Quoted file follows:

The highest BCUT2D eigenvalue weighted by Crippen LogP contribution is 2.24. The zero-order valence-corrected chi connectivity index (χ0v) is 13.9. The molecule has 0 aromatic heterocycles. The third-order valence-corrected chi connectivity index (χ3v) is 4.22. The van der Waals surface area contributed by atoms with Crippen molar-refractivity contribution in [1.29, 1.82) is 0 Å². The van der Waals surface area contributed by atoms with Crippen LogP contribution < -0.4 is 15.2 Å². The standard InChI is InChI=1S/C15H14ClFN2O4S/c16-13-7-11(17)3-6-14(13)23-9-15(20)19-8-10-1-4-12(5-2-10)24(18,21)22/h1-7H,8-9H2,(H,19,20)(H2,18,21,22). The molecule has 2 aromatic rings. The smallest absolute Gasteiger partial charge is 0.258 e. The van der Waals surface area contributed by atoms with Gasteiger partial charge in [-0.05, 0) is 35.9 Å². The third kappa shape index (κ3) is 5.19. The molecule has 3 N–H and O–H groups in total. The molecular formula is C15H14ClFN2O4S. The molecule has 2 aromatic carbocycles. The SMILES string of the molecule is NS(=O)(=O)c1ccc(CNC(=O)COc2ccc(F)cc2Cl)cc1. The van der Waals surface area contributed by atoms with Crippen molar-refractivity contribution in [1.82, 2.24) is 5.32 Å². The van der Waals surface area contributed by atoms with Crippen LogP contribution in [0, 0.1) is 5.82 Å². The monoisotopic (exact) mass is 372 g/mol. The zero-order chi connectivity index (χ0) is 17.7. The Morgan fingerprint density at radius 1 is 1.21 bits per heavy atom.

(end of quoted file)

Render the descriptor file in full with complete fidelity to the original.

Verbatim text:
The highest BCUT2D eigenvalue weighted by Crippen LogP contribution is 2.24. The zero-order valence-corrected chi connectivity index (χ0v) is 13.9. The molecule has 0 aromatic heterocycles. The third-order valence-corrected chi connectivity index (χ3v) is 4.22. The van der Waals surface area contributed by atoms with Crippen molar-refractivity contribution in [1.29, 1.82) is 0 Å². The van der Waals surface area contributed by atoms with Crippen LogP contribution < -0.4 is 15.2 Å². The standard InChI is InChI=1S/C15H14ClFN2O4S/c16-13-7-11(17)3-6-14(13)23-9-15(20)19-8-10-1-4-12(5-2-10)24(18,21)22/h1-7H,8-9H2,(H,19,20)(H2,18,21,22). The molecule has 2 aromatic rings. The smallest absolute Gasteiger partial charge is 0.258 e. The van der Waals surface area contributed by atoms with Gasteiger partial charge in [-0.05, 0) is 35.9 Å². The third kappa shape index (κ3) is 5.19. The molecule has 3 N–H and O–H groups in total. The molecular formula is C15H14ClFN2O4S. The molecule has 2 aromatic carbocycles. The SMILES string of the molecule is NS(=O)(=O)c1ccc(CNC(=O)COc2ccc(F)cc2Cl)cc1. The van der Waals surface area contributed by atoms with Crippen molar-refractivity contribution in [1.82, 2.24) is 5.32 Å². The van der Waals surface area contributed by atoms with Crippen LogP contribution in [0, 0.1) is 5.82 Å². The monoisotopic (exact) mass is 372 g/mol. The zero-order chi connectivity index (χ0) is 17.7. The Morgan fingerprint density at radius 1 is 1.21 bits per heavy atom.